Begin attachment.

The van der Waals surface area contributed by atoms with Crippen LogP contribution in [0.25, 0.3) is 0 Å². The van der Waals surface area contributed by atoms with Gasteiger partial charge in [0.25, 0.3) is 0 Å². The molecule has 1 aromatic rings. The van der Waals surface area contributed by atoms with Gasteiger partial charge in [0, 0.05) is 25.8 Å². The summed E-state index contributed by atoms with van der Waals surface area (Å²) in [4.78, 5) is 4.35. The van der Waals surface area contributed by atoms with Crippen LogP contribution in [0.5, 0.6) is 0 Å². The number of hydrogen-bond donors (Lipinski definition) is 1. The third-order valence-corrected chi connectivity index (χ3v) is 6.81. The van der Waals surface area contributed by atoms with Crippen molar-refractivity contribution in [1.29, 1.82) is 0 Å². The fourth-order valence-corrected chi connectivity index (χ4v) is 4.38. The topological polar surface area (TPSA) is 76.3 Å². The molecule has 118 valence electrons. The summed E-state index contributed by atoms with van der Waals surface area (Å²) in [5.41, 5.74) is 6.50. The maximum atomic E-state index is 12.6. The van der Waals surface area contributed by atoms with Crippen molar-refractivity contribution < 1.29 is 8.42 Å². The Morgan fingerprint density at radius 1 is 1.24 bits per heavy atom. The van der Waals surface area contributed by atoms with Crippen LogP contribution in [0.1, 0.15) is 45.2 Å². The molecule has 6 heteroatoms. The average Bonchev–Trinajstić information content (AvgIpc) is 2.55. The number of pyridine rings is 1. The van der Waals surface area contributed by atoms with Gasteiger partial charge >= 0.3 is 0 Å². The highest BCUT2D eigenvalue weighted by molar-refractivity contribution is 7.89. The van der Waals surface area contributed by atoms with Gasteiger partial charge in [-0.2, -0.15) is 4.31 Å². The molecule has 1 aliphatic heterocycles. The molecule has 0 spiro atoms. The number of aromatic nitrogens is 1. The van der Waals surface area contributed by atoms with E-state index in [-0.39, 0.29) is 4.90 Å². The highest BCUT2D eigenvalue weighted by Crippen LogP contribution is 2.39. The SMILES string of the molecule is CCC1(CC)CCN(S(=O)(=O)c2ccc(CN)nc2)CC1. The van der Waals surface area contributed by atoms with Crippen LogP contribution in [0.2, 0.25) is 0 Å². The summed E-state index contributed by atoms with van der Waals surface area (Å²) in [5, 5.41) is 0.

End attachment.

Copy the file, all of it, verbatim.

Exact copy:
The van der Waals surface area contributed by atoms with Crippen LogP contribution in [0.25, 0.3) is 0 Å². The van der Waals surface area contributed by atoms with Gasteiger partial charge in [0.25, 0.3) is 0 Å². The molecule has 1 aromatic rings. The van der Waals surface area contributed by atoms with Gasteiger partial charge in [0, 0.05) is 25.8 Å². The summed E-state index contributed by atoms with van der Waals surface area (Å²) in [4.78, 5) is 4.35. The van der Waals surface area contributed by atoms with Crippen LogP contribution in [0.5, 0.6) is 0 Å². The number of hydrogen-bond donors (Lipinski definition) is 1. The third-order valence-corrected chi connectivity index (χ3v) is 6.81. The van der Waals surface area contributed by atoms with Crippen molar-refractivity contribution in [1.29, 1.82) is 0 Å². The fourth-order valence-corrected chi connectivity index (χ4v) is 4.38. The topological polar surface area (TPSA) is 76.3 Å². The molecule has 118 valence electrons. The summed E-state index contributed by atoms with van der Waals surface area (Å²) in [5.41, 5.74) is 6.50. The maximum atomic E-state index is 12.6. The van der Waals surface area contributed by atoms with Crippen molar-refractivity contribution < 1.29 is 8.42 Å². The Morgan fingerprint density at radius 1 is 1.24 bits per heavy atom. The van der Waals surface area contributed by atoms with Crippen LogP contribution in [0.1, 0.15) is 45.2 Å². The molecule has 6 heteroatoms. The average Bonchev–Trinajstić information content (AvgIpc) is 2.55. The number of pyridine rings is 1. The van der Waals surface area contributed by atoms with Gasteiger partial charge >= 0.3 is 0 Å². The highest BCUT2D eigenvalue weighted by molar-refractivity contribution is 7.89. The van der Waals surface area contributed by atoms with Gasteiger partial charge in [-0.2, -0.15) is 4.31 Å². The molecule has 1 aliphatic heterocycles. The molecule has 0 spiro atoms. The number of aromatic nitrogens is 1. The van der Waals surface area contributed by atoms with E-state index in [-0.39, 0.29) is 4.90 Å². The highest BCUT2D eigenvalue weighted by Crippen LogP contribution is 2.39. The SMILES string of the molecule is CCC1(CC)CCN(S(=O)(=O)c2ccc(CN)nc2)CC1. The van der Waals surface area contributed by atoms with Crippen LogP contribution in [0.2, 0.25) is 0 Å². The summed E-state index contributed by atoms with van der Waals surface area (Å²) in [5, 5.41) is 0.